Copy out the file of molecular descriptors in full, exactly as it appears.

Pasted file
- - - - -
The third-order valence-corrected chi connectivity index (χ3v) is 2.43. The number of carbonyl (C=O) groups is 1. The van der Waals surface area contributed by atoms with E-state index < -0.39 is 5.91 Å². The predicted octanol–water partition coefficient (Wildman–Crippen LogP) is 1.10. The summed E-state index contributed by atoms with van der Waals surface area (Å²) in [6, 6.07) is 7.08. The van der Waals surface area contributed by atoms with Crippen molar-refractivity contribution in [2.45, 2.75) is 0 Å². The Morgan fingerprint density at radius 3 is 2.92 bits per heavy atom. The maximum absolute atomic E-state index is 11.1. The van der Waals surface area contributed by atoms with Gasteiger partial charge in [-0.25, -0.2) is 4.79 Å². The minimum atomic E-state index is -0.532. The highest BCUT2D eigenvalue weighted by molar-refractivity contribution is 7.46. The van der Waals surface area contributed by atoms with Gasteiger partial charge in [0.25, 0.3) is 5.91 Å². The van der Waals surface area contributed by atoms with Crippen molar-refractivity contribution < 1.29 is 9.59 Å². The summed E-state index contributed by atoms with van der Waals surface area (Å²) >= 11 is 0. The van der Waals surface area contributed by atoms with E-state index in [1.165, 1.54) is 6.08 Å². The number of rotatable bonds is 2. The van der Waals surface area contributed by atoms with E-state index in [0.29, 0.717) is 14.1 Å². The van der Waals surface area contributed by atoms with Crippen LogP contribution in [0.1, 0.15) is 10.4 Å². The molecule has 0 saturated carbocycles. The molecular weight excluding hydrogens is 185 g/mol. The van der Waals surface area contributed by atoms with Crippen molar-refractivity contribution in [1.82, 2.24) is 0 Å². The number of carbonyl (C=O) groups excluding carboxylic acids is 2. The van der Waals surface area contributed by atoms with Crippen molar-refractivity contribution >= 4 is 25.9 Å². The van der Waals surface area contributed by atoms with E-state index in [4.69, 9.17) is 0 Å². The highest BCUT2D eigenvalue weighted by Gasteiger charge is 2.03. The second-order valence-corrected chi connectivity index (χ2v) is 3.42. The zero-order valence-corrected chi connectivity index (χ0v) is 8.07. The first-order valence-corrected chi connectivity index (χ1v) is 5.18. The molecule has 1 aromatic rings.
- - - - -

The third-order valence-corrected chi connectivity index (χ3v) is 2.43. The number of carbonyl (C=O) groups is 1. The van der Waals surface area contributed by atoms with E-state index < -0.39 is 5.91 Å². The predicted octanol–water partition coefficient (Wildman–Crippen LogP) is 1.10. The summed E-state index contributed by atoms with van der Waals surface area (Å²) in [6, 6.07) is 7.08. The van der Waals surface area contributed by atoms with Crippen molar-refractivity contribution in [2.45, 2.75) is 0 Å². The Morgan fingerprint density at radius 3 is 2.92 bits per heavy atom. The maximum absolute atomic E-state index is 11.1. The van der Waals surface area contributed by atoms with Gasteiger partial charge in [-0.25, -0.2) is 4.79 Å². The minimum atomic E-state index is -0.532. The highest BCUT2D eigenvalue weighted by molar-refractivity contribution is 7.46. The van der Waals surface area contributed by atoms with Gasteiger partial charge in [0.25, 0.3) is 5.91 Å². The van der Waals surface area contributed by atoms with Crippen molar-refractivity contribution < 1.29 is 9.59 Å². The summed E-state index contributed by atoms with van der Waals surface area (Å²) >= 11 is 0. The van der Waals surface area contributed by atoms with E-state index in [1.165, 1.54) is 6.08 Å². The number of rotatable bonds is 2. The van der Waals surface area contributed by atoms with E-state index in [0.29, 0.717) is 14.1 Å². The van der Waals surface area contributed by atoms with Crippen LogP contribution in [0.1, 0.15) is 10.4 Å². The molecule has 0 saturated carbocycles. The molecular weight excluding hydrogens is 185 g/mol. The van der Waals surface area contributed by atoms with Crippen molar-refractivity contribution in [1.82, 2.24) is 0 Å². The number of carbonyl (C=O) groups excluding carboxylic acids is 2. The van der Waals surface area contributed by atoms with Crippen molar-refractivity contribution >= 4 is 25.9 Å². The van der Waals surface area contributed by atoms with E-state index in [4.69, 9.17) is 0 Å². The highest BCUT2D eigenvalue weighted by Gasteiger charge is 2.03. The second-order valence-corrected chi connectivity index (χ2v) is 3.42. The zero-order valence-corrected chi connectivity index (χ0v) is 8.07. The first-order valence-corrected chi connectivity index (χ1v) is 5.18. The molecule has 1 aromatic rings.